M: In our current faith community, we clearly value feminism. But with our friends it’s kind of a mixed bag. We are constantly trying to figure out how to be in relationship with people who believe in feminism and people who don’t. It’s also hard because I have plenty of friends who may feel uncomfortable with the word feminism but when you actually ask them questions most people believe in equality. Most people agree that change needs to happen in our society. But for some reason people don’t want to call themselves feminist. I don’t always understand why that is. 

K: I think inevitably our daughter is going to encounter examples in the world that we don’t agree with and the important part of this is going to be having a conversation with her. While we do have some friends that would not identify as feminists, we have some who do and, and that's the real world that we live in. 

Raising our daughter

K: There's nothing we've explicitly restricted. I think when it comes to what we buy for her, we try and not go over the top with girly things, but I also feel like sometimes that can be useless because she gets so many gifts and hand me downs anyway. I think part of that is just the reality of the culture we live in and that we're gonna have to have conversations. We can't really raise our kids to be gender-neutral even if we wanted to because you can't be totally cut off from society. It’s just going to have to be part of the conversation as she gets older. She has tended to like the girly things more and more. Whether that's just the things that are presented to her or if those are the things she really likes. I would want my kids to be able to play with the things they want. Whether it's pink or blue, whether they're female or male. That's the choice she's making and try not to overthink it too much.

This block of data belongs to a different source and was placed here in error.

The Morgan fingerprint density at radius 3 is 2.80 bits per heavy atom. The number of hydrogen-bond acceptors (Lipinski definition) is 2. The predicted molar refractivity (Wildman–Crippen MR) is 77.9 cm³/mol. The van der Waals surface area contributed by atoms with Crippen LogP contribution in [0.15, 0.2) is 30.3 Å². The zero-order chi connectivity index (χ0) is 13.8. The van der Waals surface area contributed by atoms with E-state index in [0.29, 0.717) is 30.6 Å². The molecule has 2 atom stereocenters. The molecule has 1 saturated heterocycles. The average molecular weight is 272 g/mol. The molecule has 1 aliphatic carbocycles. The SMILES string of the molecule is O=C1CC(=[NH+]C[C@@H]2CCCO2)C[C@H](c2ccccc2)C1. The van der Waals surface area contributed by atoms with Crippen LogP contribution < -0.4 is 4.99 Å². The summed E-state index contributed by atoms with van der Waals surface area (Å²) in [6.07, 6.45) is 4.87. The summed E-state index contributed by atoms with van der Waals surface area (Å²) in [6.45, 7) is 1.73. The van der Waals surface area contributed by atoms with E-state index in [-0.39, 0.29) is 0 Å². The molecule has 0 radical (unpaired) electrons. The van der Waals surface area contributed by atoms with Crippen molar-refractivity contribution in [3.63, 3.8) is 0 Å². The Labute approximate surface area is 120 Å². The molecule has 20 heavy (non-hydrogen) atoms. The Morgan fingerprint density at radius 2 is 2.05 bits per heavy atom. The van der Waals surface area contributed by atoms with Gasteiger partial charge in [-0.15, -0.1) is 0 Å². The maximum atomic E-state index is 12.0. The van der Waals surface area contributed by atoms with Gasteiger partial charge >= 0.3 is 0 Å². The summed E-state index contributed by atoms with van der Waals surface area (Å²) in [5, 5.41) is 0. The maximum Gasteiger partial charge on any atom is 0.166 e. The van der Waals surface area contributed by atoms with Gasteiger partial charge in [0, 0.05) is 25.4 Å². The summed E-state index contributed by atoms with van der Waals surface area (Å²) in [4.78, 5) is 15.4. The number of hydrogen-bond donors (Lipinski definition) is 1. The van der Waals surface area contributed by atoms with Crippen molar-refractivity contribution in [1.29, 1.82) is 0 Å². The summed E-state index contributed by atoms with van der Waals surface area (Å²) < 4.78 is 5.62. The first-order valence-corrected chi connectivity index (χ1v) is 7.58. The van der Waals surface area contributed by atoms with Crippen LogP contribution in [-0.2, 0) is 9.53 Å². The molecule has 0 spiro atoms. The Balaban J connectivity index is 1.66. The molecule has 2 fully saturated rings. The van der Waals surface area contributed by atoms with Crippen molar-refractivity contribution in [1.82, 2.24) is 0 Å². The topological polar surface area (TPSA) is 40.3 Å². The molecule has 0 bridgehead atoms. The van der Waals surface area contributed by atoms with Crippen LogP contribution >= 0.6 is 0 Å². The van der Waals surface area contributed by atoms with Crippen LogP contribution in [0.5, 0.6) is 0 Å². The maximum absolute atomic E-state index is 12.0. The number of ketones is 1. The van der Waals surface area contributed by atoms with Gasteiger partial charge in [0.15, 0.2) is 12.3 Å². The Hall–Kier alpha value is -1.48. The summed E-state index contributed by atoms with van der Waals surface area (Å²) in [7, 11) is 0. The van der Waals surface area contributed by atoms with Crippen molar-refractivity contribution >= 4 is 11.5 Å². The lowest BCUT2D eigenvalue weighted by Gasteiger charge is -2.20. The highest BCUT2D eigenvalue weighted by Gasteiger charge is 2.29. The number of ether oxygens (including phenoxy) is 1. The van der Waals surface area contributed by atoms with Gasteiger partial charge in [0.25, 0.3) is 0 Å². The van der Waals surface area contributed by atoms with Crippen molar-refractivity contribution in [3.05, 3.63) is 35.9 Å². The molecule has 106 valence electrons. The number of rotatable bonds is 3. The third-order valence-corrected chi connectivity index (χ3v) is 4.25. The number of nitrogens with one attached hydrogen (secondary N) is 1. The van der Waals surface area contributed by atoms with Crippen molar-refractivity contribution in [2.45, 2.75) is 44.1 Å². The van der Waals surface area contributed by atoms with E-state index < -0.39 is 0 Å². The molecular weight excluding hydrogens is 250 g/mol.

M: For some reason, I have this sense whenever I see or feel like our daughter is very strongly advocating for herself. It's a kind of a quandary for me. Obviously kids do this all the time, right? They'll have a tantrum or they'll say I want this or they’ll be really assertive about something. And for me, I like that. I want her to develop that strong sense for herself and be the person who advocates. But I'm also her parent, it's a difficult thing, but I think about that sometimes. How often do we say about little girls that “she is bossy.” But when boys have that type of behavior, that's just how boys act.

K: I think a lot about the verbal affirmations. I work in a pediatric clinic and have patients coming in and out all day, so the girls will come in with bows in their hair or in their tutus and they always hear from everybody, “You look so pretty today.” So that's something I've really tried with our daughter and at work to be aware of.  I try to say something more specific about them and not comment about their looks. With the girls, comments are often surface level. Even if she puts on a pink Tutu saying  “That's a fun color.”

M: I think it's really simple. To not only affirming beauty but also for their main strength and intelligence and humor. Because our daughter is actually pretty hilarious. I hope we not only embrace feminism in our own lives, but also serve as a model for our daughter. 


“Raising a strong daughter is a piece of cake compared to raising a feminist son in my family. It's been a lot more challenging... it's like being a dude and being a feminist is still not macho.”

“Raising a strong daughter is a piece of cake compared to raising a feminist son in my family. It's been a lot more challenging... it's like being a dude and being a feminist is still not macho.”

"The work begins with me... I am on a journey toward becoming a woman who not only speaks up for myself but also advocates on behalf of others.

"The work begins with me... I am on a journey toward becoming a woman who not only speaks up for myself but also advocates on behalf of others.